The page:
Welcome Jordi van Gestel

Looking to understand microbial predator-prey relationships, EMBL’s newest group leader tackles a molecular ‘arms race’ in his lab

male scientist in green shirt and dark pants stands outside in front of tree
One of EMBL’s newest group leaders, Jordi van Gestel will explore microbial predator-prey relationships to better understand microbial evolution. Credit: Stuart Ingham/EMBL

We’ve all seen the nature documentaries – a lion chasing a zebra, a spider mummifying a fly in a silky cocoon, or a grizzly bear foraging for fish in a stream. But predator-prey relationships are everywhere – even at the microbial level. Jordi van Gestel comes to EMBL Heidelberg from his most recent postdoc in San Francisco. The Netherlands native is eager to get to work as an EMBL research group leader, where his work will shed light on microbial evolution.

Tell me about your research.

My group explores the fascinating world of microbes. Each pinch of soil and drop of water hosts thousands of microbes: these widely diverse organisms, invisible to the eye, form the bedrock of our planet’s ecosystems. We study how microbes interact and evolve, by focusing on the antagonistic interactions between single-celled eukaryotic predators, called protozoans, and their bacterial prey. Predation gives rise to a perpetuating evolutionary arms race, where predators evolve ever-improving mechanisms to find and consume their prey, while prey evolve counter-adaptations to escape. Mesmerised by biology’s creativity, we explore this arms race in the lab with the goal of understanding how microbes evolve in nature.

Why is predation at this microbial level such an important thing to study?

Microbial predation is important in many ways. For instance, predation drives nutrient cycling – the back and forth of nutrients between organisms and their environment. By preying on bacteria, predators unlock resources that help other community members, like animals and plants, grow. However, microbial predation can also spark bacterial pathogenicity. As they defend against predation, bacteria can adapt in surprisingly harmful ways, such as producing toxins that find new ways to escape. By studying predation, we can potentially uncover the ecological root to this phenomenon. Lastly, with predators specialising in which prey species to consume, and prey diversifying to escape predation, wider complex predator-prey food webs result. So you could say, microbial predation represents the very start of predator-prey relationships on bigger scales.

What is the most ruthless/tenacious/scary predator you’ve observed in your research, especially in terms of that ‘evolutionary arms race’ you speak of?

Nearly all protozoan predators are voracious, consuming hundreds of billions of bacterial cells in their lifetimes. In our lab, we focus on the soil amoeba, Dictyostelium discoideum, which can clear a Petri-dish with billions of bacterial cells in a matter of days! Another spectacular predator, Lacrymaria olor, can be found in freshwater ponds. Despite being a single cell – it has a slender neck-like structure with a head that twists and turns, and devours anything it finds on the way. The list of voracious predators is really endless.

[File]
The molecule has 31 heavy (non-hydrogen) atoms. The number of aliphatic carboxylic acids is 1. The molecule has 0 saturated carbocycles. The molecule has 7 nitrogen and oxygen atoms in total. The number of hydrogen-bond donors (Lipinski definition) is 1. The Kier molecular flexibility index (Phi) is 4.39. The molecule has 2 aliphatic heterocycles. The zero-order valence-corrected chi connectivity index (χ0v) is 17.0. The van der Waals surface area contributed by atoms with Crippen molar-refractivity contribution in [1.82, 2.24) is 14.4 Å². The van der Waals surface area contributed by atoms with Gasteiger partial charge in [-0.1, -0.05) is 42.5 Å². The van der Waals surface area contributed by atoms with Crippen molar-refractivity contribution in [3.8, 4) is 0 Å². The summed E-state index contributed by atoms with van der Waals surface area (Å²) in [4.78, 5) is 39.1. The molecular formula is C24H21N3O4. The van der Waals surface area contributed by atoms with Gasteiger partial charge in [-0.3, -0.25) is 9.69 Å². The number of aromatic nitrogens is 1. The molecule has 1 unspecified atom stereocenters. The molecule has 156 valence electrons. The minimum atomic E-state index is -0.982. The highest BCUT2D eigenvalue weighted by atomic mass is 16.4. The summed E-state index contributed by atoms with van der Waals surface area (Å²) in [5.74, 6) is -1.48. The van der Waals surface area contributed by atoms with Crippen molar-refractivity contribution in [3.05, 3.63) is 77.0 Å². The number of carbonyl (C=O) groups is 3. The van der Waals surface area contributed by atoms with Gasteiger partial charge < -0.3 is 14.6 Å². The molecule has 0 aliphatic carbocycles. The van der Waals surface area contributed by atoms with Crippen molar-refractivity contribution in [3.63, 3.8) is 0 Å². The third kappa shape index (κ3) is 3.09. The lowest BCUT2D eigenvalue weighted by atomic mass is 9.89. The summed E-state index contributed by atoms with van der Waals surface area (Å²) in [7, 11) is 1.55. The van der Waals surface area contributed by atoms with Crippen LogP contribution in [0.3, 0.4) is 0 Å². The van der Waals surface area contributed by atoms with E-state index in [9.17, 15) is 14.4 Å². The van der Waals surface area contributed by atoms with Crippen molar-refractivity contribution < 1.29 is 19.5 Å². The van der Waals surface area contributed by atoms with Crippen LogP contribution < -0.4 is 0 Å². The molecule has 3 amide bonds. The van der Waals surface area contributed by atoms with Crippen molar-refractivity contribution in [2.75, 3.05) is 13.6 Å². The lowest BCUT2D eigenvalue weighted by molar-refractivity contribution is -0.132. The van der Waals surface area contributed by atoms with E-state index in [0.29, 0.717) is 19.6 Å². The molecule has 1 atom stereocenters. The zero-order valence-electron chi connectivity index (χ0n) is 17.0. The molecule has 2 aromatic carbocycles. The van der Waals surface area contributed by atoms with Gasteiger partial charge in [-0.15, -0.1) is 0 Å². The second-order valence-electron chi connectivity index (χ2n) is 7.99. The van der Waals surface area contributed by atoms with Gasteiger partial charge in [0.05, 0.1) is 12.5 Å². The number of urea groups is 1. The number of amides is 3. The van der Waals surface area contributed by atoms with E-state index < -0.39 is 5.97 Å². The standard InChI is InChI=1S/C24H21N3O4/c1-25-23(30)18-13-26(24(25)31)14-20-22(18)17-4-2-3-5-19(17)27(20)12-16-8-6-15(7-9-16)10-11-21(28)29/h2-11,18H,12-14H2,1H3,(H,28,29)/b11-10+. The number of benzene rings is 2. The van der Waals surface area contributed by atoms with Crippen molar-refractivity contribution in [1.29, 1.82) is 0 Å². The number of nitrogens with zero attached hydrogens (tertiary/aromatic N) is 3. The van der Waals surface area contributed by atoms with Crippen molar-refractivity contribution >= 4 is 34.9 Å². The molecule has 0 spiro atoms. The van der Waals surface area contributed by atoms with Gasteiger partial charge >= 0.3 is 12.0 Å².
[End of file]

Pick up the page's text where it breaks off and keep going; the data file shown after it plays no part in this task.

What was your impression the first time you used a microscope?

Microbes are often perceived as primitive organisms that express few simple forms and functions. But as soon as you take a microscope to delve into their alien world, you discover a spectacular diversity that far exceeds your imagination: microbes take boundless shapes, express many complex functions, and show intriguing forms of communal behaviours. Much of this alien world remains unexplored, so whenever you are staring through a microscope, there is always a chance of being surprised by the unforeseen.

What do you do for fun in your spare time?

My partner and I love to explore nature either on foot or by bike. We did many fun trips, including cycling from Switzerland to the Mediterranean and hiking on Mauna Kea in Hawaii. We are now eager to explore the many hiking and cycling trails in Heidelberg and beyond!

Since you have just moved to Heidelberg, what’s the coolest thing you’ve discovered so far?

We actually live in Mannheim, which I discovered is like the Manhattan of Germany. Just like Manhattan, downtown Mannheim has a grid-like structure, the ‘Quadrate’, with streets ordered by letters and numbers. It is buzzing on the weekend and nicely complements the picturesque city of Heidelberg.

Why does EMBL feel like the right place to do your research?

EMBL provides a truly amazing research environment, which crosses national boundaries and research disciplines and brings together an eclectic mixture of scientists from across the world. This is strikingly evident in the Developmental Biology unit as well, of which our lab is a part. The research groups work on wildly different organisms from our soil-dwelling amoebae to zebrafish. It brings together fields that would otherwise remain disconnected. Being at the intersection of molecular biology and microbial ecology, our research also perfectly connects with EMBL’s recently launched programme ‘Molecules to Ecosystems’, and it feels like a real treat to participate in the many exciting forward-looking research initiatives.

Tags: developmental biology, microbe, microbial ecosystems, microbial systems, netherlands, van gestel, welcome


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